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The Indo-Pacific and the "Quad"

Can Tokyo, with its own limitations, remain a driving force behind the concept and operation of the partnership between the U.S., Japan, India, and Australia?
Emma Chanlett-Avery
Weston S. Konishi
Karl Friedhoff
Event Date

About This Event

On the sidelines of the Association of Southeast Asian Nations (ASEAN) summit in November 2017, officials from the United States, Japan, India, and Australia met to discuss the revival of quadrilateral cooperation among four of the region’s major maritime democracies. Japan chaired the meeting, focusing on the theme of a "free and open Indo-Pacific." This refrain, which also has been adopted by the Trump administration, echoed language from Prime Minister Shinzō Abe’s visit to India two months prior. Tokyo has emerged as the biggest cheerleader for the “quad,” asserting its leadership and pressing other partners to embrace the new framework. What are the motivations that drive Japan’s enthusiasm for this “mini-lateral” initiative? Can Tokyo, with its own limitations, remain a driving force behind the concept and operation?

About the Speakers
Emma Chanlett-Avery
Specialist in Asian Affairs, Congressional Research Service (CRS)
Emma Chanlett-Avery focuses on US relations with Japan, the Korean Peninsula, Thailand, and Singapore. She joined CRS in 2003 through the Presidential Management Fellowship, with rotations in the State Department on the Korea Desk and at the Joint US Military Advisory Group in Bangkok, Thailand.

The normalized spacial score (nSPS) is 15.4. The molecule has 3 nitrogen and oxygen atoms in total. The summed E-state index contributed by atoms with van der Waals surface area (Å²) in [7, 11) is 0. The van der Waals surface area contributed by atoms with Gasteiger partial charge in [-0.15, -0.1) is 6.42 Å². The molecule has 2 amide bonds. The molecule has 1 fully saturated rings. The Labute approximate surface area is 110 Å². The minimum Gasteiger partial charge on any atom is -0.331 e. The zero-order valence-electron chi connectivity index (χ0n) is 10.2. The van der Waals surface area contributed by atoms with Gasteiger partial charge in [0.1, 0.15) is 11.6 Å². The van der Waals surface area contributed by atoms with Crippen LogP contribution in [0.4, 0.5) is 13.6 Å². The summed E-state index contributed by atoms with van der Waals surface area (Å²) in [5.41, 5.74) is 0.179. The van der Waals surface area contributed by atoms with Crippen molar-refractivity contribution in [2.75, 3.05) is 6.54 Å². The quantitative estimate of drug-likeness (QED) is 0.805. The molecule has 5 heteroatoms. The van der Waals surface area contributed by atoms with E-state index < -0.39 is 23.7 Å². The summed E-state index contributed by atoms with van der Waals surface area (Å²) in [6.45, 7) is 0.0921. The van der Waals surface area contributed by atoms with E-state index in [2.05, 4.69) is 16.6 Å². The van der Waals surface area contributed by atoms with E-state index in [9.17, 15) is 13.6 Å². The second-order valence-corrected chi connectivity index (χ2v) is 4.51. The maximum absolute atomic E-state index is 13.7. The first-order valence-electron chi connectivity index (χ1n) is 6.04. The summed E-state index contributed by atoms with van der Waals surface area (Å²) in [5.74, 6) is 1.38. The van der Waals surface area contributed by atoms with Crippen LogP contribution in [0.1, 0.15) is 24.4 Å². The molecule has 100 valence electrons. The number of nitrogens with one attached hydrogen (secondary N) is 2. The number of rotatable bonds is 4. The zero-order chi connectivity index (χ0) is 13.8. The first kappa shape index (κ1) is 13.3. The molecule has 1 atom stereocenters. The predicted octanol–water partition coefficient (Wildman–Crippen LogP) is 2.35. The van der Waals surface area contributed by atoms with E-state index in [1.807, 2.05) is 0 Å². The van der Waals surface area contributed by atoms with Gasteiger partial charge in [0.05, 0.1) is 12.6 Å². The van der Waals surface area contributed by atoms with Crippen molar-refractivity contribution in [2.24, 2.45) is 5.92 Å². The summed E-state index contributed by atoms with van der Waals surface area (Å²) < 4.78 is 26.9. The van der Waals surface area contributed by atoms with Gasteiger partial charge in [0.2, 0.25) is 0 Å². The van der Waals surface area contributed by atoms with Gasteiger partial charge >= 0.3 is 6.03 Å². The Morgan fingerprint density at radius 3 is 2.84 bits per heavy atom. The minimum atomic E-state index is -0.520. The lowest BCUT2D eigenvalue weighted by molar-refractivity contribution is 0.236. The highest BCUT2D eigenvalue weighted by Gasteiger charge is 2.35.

Weston S. Konishi
Senior Fellow, The Maureen and Mike Mansfield Foundation
Previously, Weston S. Konishi served as the inaugural William Reinsch Visiting Lectureship of East Asian Studies at Johns Hopkins University, and also worked as the chief operating officer of Peace Winds America. From 2010 to 2013, he was director of Asia-Pacific studies at the Institute for Foreign Policy Analysis (IFPA), where he specialized in Japan and Asia policy issues.
Marshall M. Bouton Fellow for Asia Studies
Council expert Karl Friedhoff
Karl Friedhoff was a Korea Foundation-Mansfield Foundation US-Korea Nexus Scholar and a member of the Mansfield Foundation’s Trilateral Working Group prior to joining the Council. Previously, he was a program officer in the Public Opinion Studies Program at the Asan Institute for Policy Studies based in Seoul, South Korea.
Council expert Karl Friedhoff